SABMiller lodged its complaint in 2010

SABMiller lodged its complaint in 2010

Just how good are Heineken and Anheuser-Busch InBev at sticking to their commitments? That's the question SABMiller will be asking itself this week after Mexico's competition authorities finally answered the brewer's long-standing plea to review its rivals' alleged monopolising of the country's beer market.

The Mexican Federal Trade Commission said yesterday (11 July) it has approved “commitments” from Heineken-owned Cuauhtémoc Moctezuma and A-B InBev's Grupo Modelo that should give SABMiller more access to a market dominated by the two groups. The commitments include more access for craft brewers to restaurants, bars and canteens that are clients of the two and limited terms on future supply agreements.

The concessions were supposed to satisfy SABMiller, which lodged its complaint with the trade commission back in 2010 looking for more than the 5% slice of the Mexican market not owned by Moctezuma and Modelo.

But while Heineken and A-B InBev hailed their commitments this week as good for competition and therefore good for everyone, SABMiller wasn't ready to celebrate just yet.

In a statement, the company's Mexico unit said the agreements don’t go far enough. A lack of competition will continue “in large measure,” Miller Trading Company said. 

SABMiller was unable to get authorities to change the framework of the beer market, instead merely receiving the commitments, some of which won't be fully in place for another five years. And even if Heineken and A-B InBev stick to their published plan - and there's no reason to believe they won't - there is much left for SABMiller to desire in the details that have been agreed.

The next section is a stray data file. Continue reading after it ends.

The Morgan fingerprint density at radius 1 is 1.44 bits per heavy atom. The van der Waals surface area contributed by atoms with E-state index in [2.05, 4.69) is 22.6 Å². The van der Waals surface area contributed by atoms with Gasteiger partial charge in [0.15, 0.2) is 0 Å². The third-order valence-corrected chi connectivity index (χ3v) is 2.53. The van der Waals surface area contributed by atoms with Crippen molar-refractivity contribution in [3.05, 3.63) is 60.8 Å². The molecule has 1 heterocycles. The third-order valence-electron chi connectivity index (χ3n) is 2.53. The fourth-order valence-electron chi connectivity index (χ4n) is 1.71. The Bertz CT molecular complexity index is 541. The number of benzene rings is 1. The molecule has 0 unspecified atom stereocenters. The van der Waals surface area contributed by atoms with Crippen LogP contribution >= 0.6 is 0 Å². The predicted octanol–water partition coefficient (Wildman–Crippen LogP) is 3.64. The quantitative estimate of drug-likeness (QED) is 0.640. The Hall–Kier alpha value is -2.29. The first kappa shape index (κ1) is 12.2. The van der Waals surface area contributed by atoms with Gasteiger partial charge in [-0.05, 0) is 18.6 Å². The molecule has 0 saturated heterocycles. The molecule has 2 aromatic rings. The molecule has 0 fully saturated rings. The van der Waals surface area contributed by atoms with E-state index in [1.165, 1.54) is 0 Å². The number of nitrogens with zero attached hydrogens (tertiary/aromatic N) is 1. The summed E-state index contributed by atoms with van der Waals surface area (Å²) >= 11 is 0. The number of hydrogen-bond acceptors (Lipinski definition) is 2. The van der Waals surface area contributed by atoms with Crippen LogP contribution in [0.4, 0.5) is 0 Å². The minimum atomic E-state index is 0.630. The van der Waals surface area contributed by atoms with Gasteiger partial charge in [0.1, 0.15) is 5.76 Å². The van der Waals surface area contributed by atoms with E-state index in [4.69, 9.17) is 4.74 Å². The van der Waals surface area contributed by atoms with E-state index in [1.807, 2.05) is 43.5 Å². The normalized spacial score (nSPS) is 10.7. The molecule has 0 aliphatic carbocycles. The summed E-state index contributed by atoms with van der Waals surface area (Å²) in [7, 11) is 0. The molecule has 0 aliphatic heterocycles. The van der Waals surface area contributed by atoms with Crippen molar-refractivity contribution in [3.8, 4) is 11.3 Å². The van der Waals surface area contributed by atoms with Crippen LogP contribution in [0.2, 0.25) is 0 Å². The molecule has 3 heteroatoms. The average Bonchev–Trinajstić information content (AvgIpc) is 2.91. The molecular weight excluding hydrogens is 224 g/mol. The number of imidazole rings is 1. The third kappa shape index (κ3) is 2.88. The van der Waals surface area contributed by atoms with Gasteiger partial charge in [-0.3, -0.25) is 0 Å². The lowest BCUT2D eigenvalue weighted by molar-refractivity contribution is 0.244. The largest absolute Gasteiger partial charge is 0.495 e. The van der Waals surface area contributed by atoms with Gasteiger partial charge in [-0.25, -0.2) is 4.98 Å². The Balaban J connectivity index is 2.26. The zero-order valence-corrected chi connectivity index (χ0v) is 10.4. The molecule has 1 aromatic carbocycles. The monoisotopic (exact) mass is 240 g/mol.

The craft beer concessions, which are supposed to give small brewers a better chance against the might of Moctezuma and Modelo, don't cover SABMiller because it produces more than 100,000 hecto-litres a year, one of the agreement's stipulations.

What's worse for SABMiller is what has been left out of the agreement. The commitments don't touch Moctezuma and Modelo's exclusive agreements with supermarkets, which in Heineken's case accounts for about 20% of its sales through OXXO stores.

It was these agreements that SABMiller wanted changed but instead they appear to have been ring-fenced. 

SABMiller said in its statement the exclusivities “constitute anti-competitive practices with negative effect on both consumers and competitors”, and the brewer has at least one ally who agrees with them. According to Reuters, one of the trade commission's five commissioners, Miguel Flores, voted against the settlement because he wanted a stronger ruling 

Flores said: “Exclusive agreements between restaurants and bars and the dominant pair of brewers already account for 25-30% of the market. This is just formalizing the status quo. There is no change in the market.”

Analysts Credit Suisse also said the ruling was “not that harsh”, Reuters reported, though others did see some positives for SABMiller. “If you look at who’s going to make the most of the market becoming more democratic, it’ll be SABMiller,” Melissa Earlam, an analyst at UBS AG, told Bloomberg.

SABMiller may not be finished yet, however. In its statement, the brewer warned more action could be forthcoming. “We are analysing the settlement resolution and will determine our appropriate response in due course,” it said.

To see just-drinks' full coverage of the legal wrangling in Mexico, click here.